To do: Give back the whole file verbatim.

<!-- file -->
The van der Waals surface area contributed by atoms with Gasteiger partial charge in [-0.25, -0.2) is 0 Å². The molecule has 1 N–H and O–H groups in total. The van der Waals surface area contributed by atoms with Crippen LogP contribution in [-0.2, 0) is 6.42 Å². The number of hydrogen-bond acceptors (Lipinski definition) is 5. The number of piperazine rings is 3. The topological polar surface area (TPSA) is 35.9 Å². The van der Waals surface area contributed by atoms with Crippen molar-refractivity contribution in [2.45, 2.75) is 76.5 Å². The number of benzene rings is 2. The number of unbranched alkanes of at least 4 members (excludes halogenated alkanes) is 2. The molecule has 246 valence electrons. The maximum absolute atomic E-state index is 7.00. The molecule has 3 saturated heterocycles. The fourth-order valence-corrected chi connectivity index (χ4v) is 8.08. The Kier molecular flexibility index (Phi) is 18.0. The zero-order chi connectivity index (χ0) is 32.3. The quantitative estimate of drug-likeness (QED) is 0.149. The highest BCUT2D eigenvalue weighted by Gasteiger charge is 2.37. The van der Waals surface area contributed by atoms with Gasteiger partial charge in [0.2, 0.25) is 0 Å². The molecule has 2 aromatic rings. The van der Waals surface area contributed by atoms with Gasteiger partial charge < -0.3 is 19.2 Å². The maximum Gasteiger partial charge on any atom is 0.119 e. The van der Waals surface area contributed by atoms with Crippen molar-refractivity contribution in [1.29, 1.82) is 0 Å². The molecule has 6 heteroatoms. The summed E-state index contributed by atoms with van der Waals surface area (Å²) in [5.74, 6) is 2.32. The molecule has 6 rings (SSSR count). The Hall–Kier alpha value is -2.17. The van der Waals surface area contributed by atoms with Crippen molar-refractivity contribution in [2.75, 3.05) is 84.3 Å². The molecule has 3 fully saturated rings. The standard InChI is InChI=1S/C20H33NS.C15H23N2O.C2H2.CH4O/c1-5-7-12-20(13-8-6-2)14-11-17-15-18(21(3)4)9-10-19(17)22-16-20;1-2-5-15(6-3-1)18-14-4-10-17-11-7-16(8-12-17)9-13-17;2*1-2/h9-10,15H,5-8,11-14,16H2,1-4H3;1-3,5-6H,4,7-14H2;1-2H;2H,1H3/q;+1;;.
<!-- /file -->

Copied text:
The van der Waals surface area contributed by atoms with Gasteiger partial charge in [-0.25, -0.2) is 0 Å². The molecule has 1 N–H and O–H groups in total. The van der Waals surface area contributed by atoms with Crippen LogP contribution in [-0.2, 0) is 6.42 Å². The number of hydrogen-bond acceptors (Lipinski definition) is 5. The number of piperazine rings is 3. The topological polar surface area (TPSA) is 35.9 Å². The van der Waals surface area contributed by atoms with Crippen molar-refractivity contribution in [2.45, 2.75) is 76.5 Å². The number of benzene rings is 2. The number of unbranched alkanes of at least 4 members (excludes halogenated alkanes) is 2. The molecule has 246 valence electrons. The maximum absolute atomic E-state index is 7.00. The molecule has 3 saturated heterocycles. The fourth-order valence-corrected chi connectivity index (χ4v) is 8.08. The Kier molecular flexibility index (Phi) is 18.0. The zero-order chi connectivity index (χ0) is 32.3. The quantitative estimate of drug-likeness (QED) is 0.149. The highest BCUT2D eigenvalue weighted by Gasteiger charge is 2.37. The van der Waals surface area contributed by atoms with Gasteiger partial charge in [0.2, 0.25) is 0 Å². The molecule has 2 aromatic rings. The van der Waals surface area contributed by atoms with Gasteiger partial charge < -0.3 is 19.2 Å². The maximum Gasteiger partial charge on any atom is 0.119 e. The van der Waals surface area contributed by atoms with Crippen molar-refractivity contribution in [1.29, 1.82) is 0 Å². The molecule has 6 heteroatoms. The summed E-state index contributed by atoms with van der Waals surface area (Å²) in [5.74, 6) is 2.32. The molecule has 6 rings (SSSR count). The Hall–Kier alpha value is -2.17. The van der Waals surface area contributed by atoms with Crippen molar-refractivity contribution in [2.75, 3.05) is 84.3 Å². The molecule has 3 fully saturated rings. The standard InChI is InChI=1S/C20H33NS.C15H23N2O.C2H2.CH4O/c1-5-7-12-20(13-8-6-2)14-11-17-15-18(21(3)4)9-10-19(17)22-16-20;1-2-5-15(6-3-1)18-14-4-10-17-11-7-16(8-12-17)9-13-17;2*1-2/h9-10,15H,5-8,11-14,16H2,1-4H3;1-3,5-6H,4,7-14H2;1-2H;2H,1H3/q;+1;;.